The Australian Taxation Office will make chasing those who misuse the research and development tax incentive as a top priority, after a tax agent was sentenced to 29 months in prison for his role in two fraudulent R&D claims worth $550,000.
The tax office has confirmed the tax agent will serve at least 18 months in prison after he was found to be involved in two separate fraudulent R&D tax incentive claims made in 2013 while working for an unnamed company.
The Victorian County Court last week sentenced the man, after finding he transferred $380,000 of the $549,719 claimed into his personal bank account.
Fairfax reports the man plead guilty in September to defrauding the Australian government tax incentive scheme, admitting to providing falsified invoices for R&D claims in a business.
The tax office reports the man worked in a role as a tax professional within the business that made the fraudulent claims.
ATO deputy commissioner Will Day said in a statement on the matter that serious R&D tax incentive abuse is now a top priority for cross-agency investigations involving the Serious Financial Crime Taskforce.
“Those who deliberately do the wrong thing and claim the incentive which they are not entitled to will be caught and held to account for their actions,” he said.
The case prompted Minister for Revenue and Financial Services Kelly O’Dwyer to remind businesses on Friday that the crime taskforce is “actively pursuing” cases in which it believes companies are claiming R&D funds when not entitled to them.
“Unfortunately, there are those who believe they can game the system for their own advantage. Our message to those people is you will be caught, and you will face the consequences,” O’Dwyer said last week.
When contacted by SmartCompany, the tax office referred businesses to its resources on company and project eligibility for claiming the tax incentive.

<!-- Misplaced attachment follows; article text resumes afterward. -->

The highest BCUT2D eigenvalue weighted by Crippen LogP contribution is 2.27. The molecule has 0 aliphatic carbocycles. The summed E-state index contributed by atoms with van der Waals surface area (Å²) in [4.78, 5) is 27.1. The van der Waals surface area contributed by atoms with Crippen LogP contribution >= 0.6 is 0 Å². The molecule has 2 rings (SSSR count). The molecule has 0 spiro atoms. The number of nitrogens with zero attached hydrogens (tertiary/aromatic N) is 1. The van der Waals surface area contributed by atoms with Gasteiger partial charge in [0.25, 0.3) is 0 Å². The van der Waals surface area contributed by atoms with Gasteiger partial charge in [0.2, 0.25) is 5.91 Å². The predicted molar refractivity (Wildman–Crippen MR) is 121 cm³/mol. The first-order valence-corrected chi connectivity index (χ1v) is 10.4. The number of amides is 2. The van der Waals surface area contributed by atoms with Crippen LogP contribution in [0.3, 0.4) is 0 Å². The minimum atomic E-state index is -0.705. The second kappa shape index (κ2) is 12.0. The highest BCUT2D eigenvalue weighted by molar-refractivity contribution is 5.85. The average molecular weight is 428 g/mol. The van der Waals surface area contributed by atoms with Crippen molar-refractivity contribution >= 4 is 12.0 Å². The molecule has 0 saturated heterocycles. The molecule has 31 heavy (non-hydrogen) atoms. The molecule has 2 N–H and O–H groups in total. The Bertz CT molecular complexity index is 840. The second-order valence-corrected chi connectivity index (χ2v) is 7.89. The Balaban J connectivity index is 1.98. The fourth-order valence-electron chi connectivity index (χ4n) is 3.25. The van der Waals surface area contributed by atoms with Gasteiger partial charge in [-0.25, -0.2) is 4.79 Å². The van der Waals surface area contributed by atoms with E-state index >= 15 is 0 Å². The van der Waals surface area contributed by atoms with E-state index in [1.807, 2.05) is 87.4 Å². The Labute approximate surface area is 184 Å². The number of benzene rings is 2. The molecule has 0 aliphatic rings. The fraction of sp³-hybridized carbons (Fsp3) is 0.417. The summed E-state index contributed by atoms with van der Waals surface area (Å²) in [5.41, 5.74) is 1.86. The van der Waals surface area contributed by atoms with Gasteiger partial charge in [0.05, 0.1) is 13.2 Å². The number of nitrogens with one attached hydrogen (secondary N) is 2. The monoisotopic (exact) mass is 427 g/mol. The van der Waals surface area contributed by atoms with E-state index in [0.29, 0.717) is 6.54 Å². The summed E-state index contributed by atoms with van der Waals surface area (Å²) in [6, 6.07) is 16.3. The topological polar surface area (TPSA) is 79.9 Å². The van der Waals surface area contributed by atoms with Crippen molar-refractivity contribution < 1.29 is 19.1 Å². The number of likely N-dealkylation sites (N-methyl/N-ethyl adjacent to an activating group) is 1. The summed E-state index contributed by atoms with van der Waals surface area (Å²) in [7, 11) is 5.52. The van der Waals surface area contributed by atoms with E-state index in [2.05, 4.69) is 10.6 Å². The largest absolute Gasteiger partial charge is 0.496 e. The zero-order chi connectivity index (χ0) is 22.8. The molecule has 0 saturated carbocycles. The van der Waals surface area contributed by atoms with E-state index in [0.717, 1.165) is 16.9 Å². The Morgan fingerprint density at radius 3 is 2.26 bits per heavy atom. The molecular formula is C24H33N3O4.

The ATO reminds businesses that individuals cannot claim the incentive, and it is only available to incorporated entities that are in most cases undertaking research work for their own businesses, rather than a third party.
The ATO outlines that eligible activities for claiming R&D funds are those where the “outcome cannot be known or determined in advance on the basis of current knowledge”, or are genuinely being undertaken for the purpose of generating new knowledge.
Get advice on claims
David McKellar of Allied Accountants tells SmartCompany many businesses put together R&D tax incentive claims themselves, but he says given the complicated nature of the scheme, getting an expert in is recommended.
“With those that are doing these claims themselves, chances are they’re getting them wrong. We always advocate the use of an R&D specialist,” he says.
McKellar believes it is still “very common” that small businesses and startups have misconceptions of the kinds of projects they can claim for, and reminds businesses that just because they are undertaking a genuine research project, does not mean all elements involved in that project are 100% claimable.
“I think where a lot of claimants get unstuck is on the claims of computers and those sort of things. And then if you’re bringing on more staff for the project, are they only working on that project?”
He observes businesses like software companies still tend to think they are automatically eligible to make a claim, despite the fact that not all projects like software development are eligible for a claim because they often use pre-existing tools and code, rather than creating something new.
He advises businesses to check their claims with an expert in the field before submitting, highlighting the tax office continues to scrutinise all claims submitted.
“Because it is a refundable offset, it is the government giving you money, and these claims do get looked at much much more closely.”